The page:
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"Canada can, within a positive friendly atmosphere, ask the Chinese government to resolve the Tibetan situation."

Tibetan Emotional Upheaval and After

September 11, 2008

Bhuchung K. Tsering
Tibetan World, June-July 2008

The demonstrations in different parts of Tibet that began on March 10, 
2008 have resulted in the Tibetan people, both inside Tibet and 
outside, going through a strong emotional upheaval. Some effects of 
this are perceived by the outside world. While the indomitable courage 
of the Tibetans in Tibet have been a source of inspiration to all 
Tibetans, the ill-conceived approach of the Chinese authorities at 
various levels in dealing with this have left a psychological scar in 
the hearts of the Tibetan people.

Having had the opportunity to speak to quite a few Tibetans and non-
Tibetans who were in Tibet during the crisis, the following is an 
analysis of the situation. The common feeling is that China, which 
takes every opportunity to proudly proclaim itself as a multi-ethnic 
nation, failed to act as one in dealing with the developments in 
Tibet. Rather, the government agencies, particularly the propaganda 
machinery, acted as if they represented just one community. A 
significant impact of this has been a never-before racial tension 
between Chinese and Tibetans, and the feeling among Tibetans that they 
are not being regarded as part of the "multi-ethnic family." In 
particular, it seems several Tibetan Party members could not believe 
that the Chinese Government would adopt such a negative strategy 
(fueling of nationalistic feelings) not only because they knew the 
negative consequences, but also because it did not commensurate with 
the reality on the ground. Today, Tibetans who were always suspicious 
of Chinese policies have had their fears confirmed while those Chinese 
who did not have any particular feelings about Tibetans have been 
injected with a feeling of mistrust against them. A result of the 
official propaganda is that the Tibetan people are seen (by the 
Chinese people) as an ungrateful lot who are against the Chinese 
people. On the Tibetan side, among ordinary Tibetans distrust in 
Beijing has increased exponentially in the light of its short-sighted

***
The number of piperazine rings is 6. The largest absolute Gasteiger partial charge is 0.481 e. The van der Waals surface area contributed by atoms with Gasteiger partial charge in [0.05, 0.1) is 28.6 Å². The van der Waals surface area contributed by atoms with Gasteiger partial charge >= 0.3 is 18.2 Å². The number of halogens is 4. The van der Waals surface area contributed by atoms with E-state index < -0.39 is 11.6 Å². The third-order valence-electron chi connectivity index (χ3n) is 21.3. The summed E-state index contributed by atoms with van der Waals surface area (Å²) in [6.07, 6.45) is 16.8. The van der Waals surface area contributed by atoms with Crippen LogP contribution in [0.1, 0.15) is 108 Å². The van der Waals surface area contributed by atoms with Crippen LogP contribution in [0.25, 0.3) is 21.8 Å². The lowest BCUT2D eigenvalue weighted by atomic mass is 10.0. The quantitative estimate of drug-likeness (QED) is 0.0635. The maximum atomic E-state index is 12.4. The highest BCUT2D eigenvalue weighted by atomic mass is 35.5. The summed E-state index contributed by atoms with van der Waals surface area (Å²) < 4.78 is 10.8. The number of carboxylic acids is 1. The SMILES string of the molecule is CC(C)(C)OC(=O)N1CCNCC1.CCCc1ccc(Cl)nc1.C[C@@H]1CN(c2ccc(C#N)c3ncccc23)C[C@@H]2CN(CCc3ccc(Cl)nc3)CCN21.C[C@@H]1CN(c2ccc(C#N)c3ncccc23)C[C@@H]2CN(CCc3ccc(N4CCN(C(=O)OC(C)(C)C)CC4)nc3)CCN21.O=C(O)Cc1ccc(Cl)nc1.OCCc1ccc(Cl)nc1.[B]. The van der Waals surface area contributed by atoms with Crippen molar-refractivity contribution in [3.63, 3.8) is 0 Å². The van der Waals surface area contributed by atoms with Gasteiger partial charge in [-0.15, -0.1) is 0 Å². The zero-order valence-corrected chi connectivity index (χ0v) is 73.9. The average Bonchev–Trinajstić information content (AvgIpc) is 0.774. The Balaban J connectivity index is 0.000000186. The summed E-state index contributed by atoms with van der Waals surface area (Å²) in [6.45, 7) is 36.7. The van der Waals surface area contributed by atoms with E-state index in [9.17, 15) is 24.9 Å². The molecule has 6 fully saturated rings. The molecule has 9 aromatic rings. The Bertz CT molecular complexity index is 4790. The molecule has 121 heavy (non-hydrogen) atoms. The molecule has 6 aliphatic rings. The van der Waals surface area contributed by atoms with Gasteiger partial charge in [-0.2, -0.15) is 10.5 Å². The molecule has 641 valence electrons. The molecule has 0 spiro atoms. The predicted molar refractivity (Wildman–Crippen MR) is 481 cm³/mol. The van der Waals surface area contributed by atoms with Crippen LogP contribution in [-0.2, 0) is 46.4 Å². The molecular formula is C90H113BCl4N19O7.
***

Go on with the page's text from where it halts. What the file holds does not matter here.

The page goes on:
approach. This is not good for China's own long-term interest.

However, if past experience is any guide, the leaders in Beijing would 
not be looking at the situation from this perspective. As it is they 
seem to believe that the situation is under control and that the dust 
will go away if it is swept under the carpet or if it is blamed on a 
"foreign hand" like the "Dalai Clique." Other than dealing with the 
demonstrators harshly they do not seem to be in a mood to really 
understand the underlying causes and to see if there was any 
shortcoming on the part of the authorities. The reality is that China 
does not have a full picture of how and why the demonstrations took 
place in Tibet and it appears that it is not in a hurry to know. Even 
on the violent clash that took place on March 14 what is out there is 
not the full story for rumors are said to be ripe in Lhasa that it was 
encouraged, if not started, by Chinese Government agents. Whatever be 
the case, although the authorities in Tibet will leave no stone 
unturned to project an image of normalcy in the Tibetan society today, 
the truth is that it will take a great deal of time and effort before 
Beijing can hope to gain the trust of the Tibetan people. The sooner 
this reality is faced by Beijing the better it will be for both the 
Tibetan and Chinese communities.

The above is my dispassionate look at the situation. What does this 
mean to the Tibetans in diaspora, particularly to the post-Shichak 
period? I am referring to those Tibetans who may have begun their 
urbanisation process after having moved out of the Shichaks (where 
their parents may still be) following their education. This generation